A thirst for ad­ven­ture

BRIAN BAS­SETT takes the scenic route to Hil­ton in the new BMW X1 XDrive 2.0L d Auto

The Witness - Wheels - - MOTORING -

SEV­ERAL months ago we re­viewed the out­go­ing model of the X1 first in­tro­duced in 2010 and were im­pressed with its de­sign, engi­neer­ing and per­for­mance.

In fact, the over­all qual­ity of the ve­hi­cle im­proved our un­der­stand­ing of the rea­son why the X1 has be­come one of the best­selling mod­els in the BMW lineup.

The ar­rival of the new X1 and the hype sur­round­ing it made us anx­ious to drive the car, which has im­pressed over­seas mo­tor­ing jour­nal­ists.

SMG Pi­eter­mar­itzburg kindly made an X1 avail­able to us for a few days and we are grate­ful to the dealer prin­ci­pal An­thony El­lis for his as­sis­tance.


The X1 is un­der­pinned by the same UKL2 plat­form as the 2 Se­ries Ac­tive Tourer, which we re­viewed re­cently.

The new X1 is, how­ever much more ro­bust and busi­nesslike in its looks and aligns it­self more closely with the rest of the X se­ries.

The front end ap­pears beefier than the pre­vi­ous model, made pos­si­ble by the trans­verse en­gine lay­out. There is the usual BMW split kid­ney grill, flanked by the head­light mod­ules and punc­tu­ated by a pair of fog lamps.

The front end has been dy­nam­i­cally de­signed and projects an ag­gres­sive im­age, a BMW trade­mark. The elec­tric win­dows are colour coded and the door han­dles chromed. A 90 mm stretch of the new cars wheel­base al­lows a wider rear door, which makes ac­cess eas­ier for oldies like me.

There is also more leg and head­room at the rear and this can be tai­lored to pas­sen­ger needs with an ad­justable sec­ond row of seat­ing. The side height is bro­ken up with metal rib­bing and the rear is dom­i­nated by the tail light mod­ules and a hy­drauli­cally-op­er­ated tail­gate, which con­tains the rear win­dow.


The in­te­rior of the ve­hi­cle we drove was fin­ished in black leather, with white stitch­ing.

There were some soft touch plas­tics but the over­all im­pres­sion was of qual­ity and driver-ori­en­tated de­sign. The new raised driv­ing po­si­tion is im­pres­sive and, al­though I was warned that the con­toured seats might be a lit­tle nar­row for a large man like me, I had no trou­ble fit­ting in — per­haps thanks to my lat­est ex­er­cise rou­tine. The high seat­ing po­si­tion also de­liv­ers a much-sought-af­ter sense of oc­cu­pant safety, which en­hances in­te­rior com­fort. From be­hind the wheel the X1 of­fers a sub­stan­tial feel, which when com­bined with a so­phis­ti­cated in­te­rior makes the car a plea­sure to drive.

The au­dio sys­tem, with USB/ Aux/CD fa­cil­i­ties, is very ef­fec­tive, even when play­ing 1970’s rock favoured by one of my pas­sen­gers. The idrive sys­tem is the op­er­at­ing sys­tem for the ve­hi­cle and is backed by a free-stand­ing 16,5 cm mon­i­tor on the dash­board. The mul­ti­func­tion, leather-cov­ered steer­ing wheel al­lows the op­er­a­tion of the ac­tive cruise con­trol, ra­dio and Blue­tooth func­tions, as well as al­low­ing ac­cess to var­i­ous in­for­ma­tion mod­ules.

For the technophiles ad­di­tional nav­i­ga­tion and in­fo­tain­ment apps can be down­loaded onto their smart­phones. The re­main­der of the dash is typ­i­cally BMW and much like that of the Ac­tive Tourer.

The sec­ond row of seats fold down in 40:20:40 fash­ion offering a class lead­ing 1 550 litres of util­ity space. With the seats in place the boot is 505 litres, 85 litres more than the pre­vi­ous model. For those who want to cus­tomise the in­te­rior, BMW of­fer sev­eral in­te­rior pack­ages.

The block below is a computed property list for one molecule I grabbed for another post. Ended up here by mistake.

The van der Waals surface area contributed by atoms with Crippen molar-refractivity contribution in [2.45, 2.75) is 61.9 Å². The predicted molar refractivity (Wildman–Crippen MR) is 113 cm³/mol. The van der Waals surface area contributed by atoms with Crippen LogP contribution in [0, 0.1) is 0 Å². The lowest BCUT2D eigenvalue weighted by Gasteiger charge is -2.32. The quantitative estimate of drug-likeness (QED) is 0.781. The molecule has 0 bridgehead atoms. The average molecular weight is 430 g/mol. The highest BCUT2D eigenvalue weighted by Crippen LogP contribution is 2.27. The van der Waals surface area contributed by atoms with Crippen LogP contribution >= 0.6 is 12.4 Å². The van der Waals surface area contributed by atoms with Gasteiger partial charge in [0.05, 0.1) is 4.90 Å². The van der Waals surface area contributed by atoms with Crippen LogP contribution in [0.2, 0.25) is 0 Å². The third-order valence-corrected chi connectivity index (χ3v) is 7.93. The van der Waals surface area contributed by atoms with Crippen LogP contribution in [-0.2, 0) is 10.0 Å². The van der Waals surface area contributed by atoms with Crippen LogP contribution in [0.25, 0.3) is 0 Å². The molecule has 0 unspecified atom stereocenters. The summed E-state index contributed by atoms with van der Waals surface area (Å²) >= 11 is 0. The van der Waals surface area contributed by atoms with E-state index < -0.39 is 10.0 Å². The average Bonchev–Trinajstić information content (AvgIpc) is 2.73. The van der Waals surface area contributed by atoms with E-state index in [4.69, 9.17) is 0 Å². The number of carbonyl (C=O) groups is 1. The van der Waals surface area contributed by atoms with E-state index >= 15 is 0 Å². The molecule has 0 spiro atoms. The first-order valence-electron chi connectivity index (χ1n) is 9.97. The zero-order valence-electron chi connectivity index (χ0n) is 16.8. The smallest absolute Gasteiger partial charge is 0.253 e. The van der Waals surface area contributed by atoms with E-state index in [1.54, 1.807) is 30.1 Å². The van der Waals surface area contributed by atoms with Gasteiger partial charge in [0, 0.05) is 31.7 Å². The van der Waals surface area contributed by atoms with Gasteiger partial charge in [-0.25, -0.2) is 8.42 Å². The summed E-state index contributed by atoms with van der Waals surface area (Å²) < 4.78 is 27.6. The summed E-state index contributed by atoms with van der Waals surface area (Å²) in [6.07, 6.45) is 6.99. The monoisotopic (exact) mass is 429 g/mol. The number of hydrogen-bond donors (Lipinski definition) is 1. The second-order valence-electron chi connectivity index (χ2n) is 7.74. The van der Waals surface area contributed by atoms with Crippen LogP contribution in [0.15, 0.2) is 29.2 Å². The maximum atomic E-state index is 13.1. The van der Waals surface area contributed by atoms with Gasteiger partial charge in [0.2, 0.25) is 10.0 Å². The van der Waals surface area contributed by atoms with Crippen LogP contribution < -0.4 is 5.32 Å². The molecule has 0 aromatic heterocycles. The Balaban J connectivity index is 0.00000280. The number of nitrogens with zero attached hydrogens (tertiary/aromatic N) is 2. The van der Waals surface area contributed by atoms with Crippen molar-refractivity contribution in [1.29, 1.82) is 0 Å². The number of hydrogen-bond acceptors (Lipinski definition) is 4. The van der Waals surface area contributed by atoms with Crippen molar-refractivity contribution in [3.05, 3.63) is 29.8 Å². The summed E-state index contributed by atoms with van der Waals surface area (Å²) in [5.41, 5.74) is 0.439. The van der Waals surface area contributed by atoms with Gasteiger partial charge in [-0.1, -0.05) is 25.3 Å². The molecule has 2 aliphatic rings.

Safety and se­cu­rity

The X1 has a 5 star Euro NCAP rat­ing and its safety is be­yond doubt. Be­sides the usual ABS with EBD, there is dy­namic sta­bil­ity con­trol, ap­proach con­trol warn­ing with light city brak­ing func­tion, cor­ner­ing brake con­trol, Lane De­par­ture Warn­ing, Traf­fic Jam As­sist, Pedes­trian De­tec­tion, Hill De­scent As­sist and a whole host of other driver as­sists, which we can­not list here.

There is also key­less en­try and an on-board alarm.

In all the ve­hi­cle has an im­pres­sive tech­no­log­i­cal pack­age to pro­tect you and your fam­ily.


The BMW X1 xDrive 2-litre has a 4-cylin­der, Twin Power diesel en­gine putting out an im­pres­sive 140 kW/400 Nm, to en­able a 0-100 km/h run in about eight sec­onds. Top speed is around 215 km/h.

Fuel consumption al­ways de­pends on the driver’s right foot, but af­ter a few days off and on road we av­er­aged about 6 l/100 km — not at all bad for the rough ter­rain we cov­ered.

On road the car ex­presses its power via an eight-speed tip­tronic gear­box, shared with sev­eral other X mod­els.

In town the car is an ideal mom’s taxi, fetch­ing and car­ry­ing the kids safely, easy to park with the Park As­sist Func­tion and al­low­ing your fam­ily to plug in elec­tronic de­vices you can­not op­er­ate.

On the N3 the avail­able power makes driv­ing pleas­ant and the large num­ber of driver aids sup­ports your safety.

With its all-wheel drive sys­tem the X1 comes into its el­e­ment on bad roads and we drove to Hil­ton the scenic route along damp but not quite muddy road sur­faces. The X1 of­fers a so­phis­ti­cated and stable ride and han­dles rough, steep, sandy sur­faces with ease.

Costs and com­pe­ti­tion

The X1 xDrive 20d will cost you around R565 000. But re­mem­ber, the op­tions list is long and ex­pen­sive. You also get BMW’s five-year/100 000 km ex­tend­able main­te­nance plan, which is in my ex­pe­ri­ence one of the best of its kind. You also need to look at the Audi Q3 and Mercedes GLA.


The X1 han­dles of­fers a stable ride and han­dles rough, steep, sandy sur­faces with ease.

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